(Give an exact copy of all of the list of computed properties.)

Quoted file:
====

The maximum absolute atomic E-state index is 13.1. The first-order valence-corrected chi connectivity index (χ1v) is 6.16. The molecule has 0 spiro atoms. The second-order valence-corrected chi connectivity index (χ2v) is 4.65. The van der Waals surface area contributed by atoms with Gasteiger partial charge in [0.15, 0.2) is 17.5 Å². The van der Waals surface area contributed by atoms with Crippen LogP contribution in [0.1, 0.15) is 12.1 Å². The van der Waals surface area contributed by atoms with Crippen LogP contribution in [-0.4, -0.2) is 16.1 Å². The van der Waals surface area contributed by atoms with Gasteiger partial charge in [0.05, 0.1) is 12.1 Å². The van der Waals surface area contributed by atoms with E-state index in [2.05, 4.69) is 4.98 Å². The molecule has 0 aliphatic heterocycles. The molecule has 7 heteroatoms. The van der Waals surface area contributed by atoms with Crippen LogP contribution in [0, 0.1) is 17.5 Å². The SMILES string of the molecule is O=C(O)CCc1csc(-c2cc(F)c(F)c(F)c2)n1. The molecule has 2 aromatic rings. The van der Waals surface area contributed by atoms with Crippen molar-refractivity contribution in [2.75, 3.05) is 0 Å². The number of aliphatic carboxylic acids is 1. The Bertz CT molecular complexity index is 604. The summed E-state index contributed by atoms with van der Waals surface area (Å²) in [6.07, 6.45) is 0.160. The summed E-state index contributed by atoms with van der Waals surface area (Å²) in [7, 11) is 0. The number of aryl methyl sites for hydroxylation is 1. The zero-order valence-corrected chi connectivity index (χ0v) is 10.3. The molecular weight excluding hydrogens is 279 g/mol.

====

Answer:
The maximum absolute atomic E-state index is 13.1. The first-order valence-corrected chi connectivity index (χ1v) is 6.16. The molecule has 0 spiro atoms. The second-order valence-corrected chi connectivity index (χ2v) is 4.65. The van der Waals surface area contributed by atoms with Gasteiger partial charge in [0.15, 0.2) is 17.5 Å². The van der Waals surface area contributed by atoms with Crippen LogP contribution in [0.1, 0.15) is 12.1 Å². The van der Waals surface area contributed by atoms with Crippen LogP contribution in [-0.4, -0.2) is 16.1 Å². The van der Waals surface area contributed by atoms with Gasteiger partial charge in [0.05, 0.1) is 12.1 Å². The van der Waals surface area contributed by atoms with E-state index in [2.05, 4.69) is 4.98 Å². The molecule has 0 aliphatic heterocycles. The molecule has 7 heteroatoms. The van der Waals surface area contributed by atoms with Crippen LogP contribution in [0, 0.1) is 17.5 Å². The SMILES string of the molecule is O=C(O)CCc1csc(-c2cc(F)c(F)c(F)c2)n1. The molecule has 2 aromatic rings. The van der Waals surface area contributed by atoms with Crippen molar-refractivity contribution in [2.75, 3.05) is 0 Å². The number of aliphatic carboxylic acids is 1. The Bertz CT molecular complexity index is 604. The summed E-state index contributed by atoms with van der Waals surface area (Å²) in [6.07, 6.45) is 0.160. The summed E-state index contributed by atoms with van der Waals surface area (Å²) in [7, 11) is 0. The number of aryl methyl sites for hydroxylation is 1. The zero-order valence-corrected chi connectivity index (χ0v) is 10.3. The molecular weight excluding hydrogens is 279 g/mol.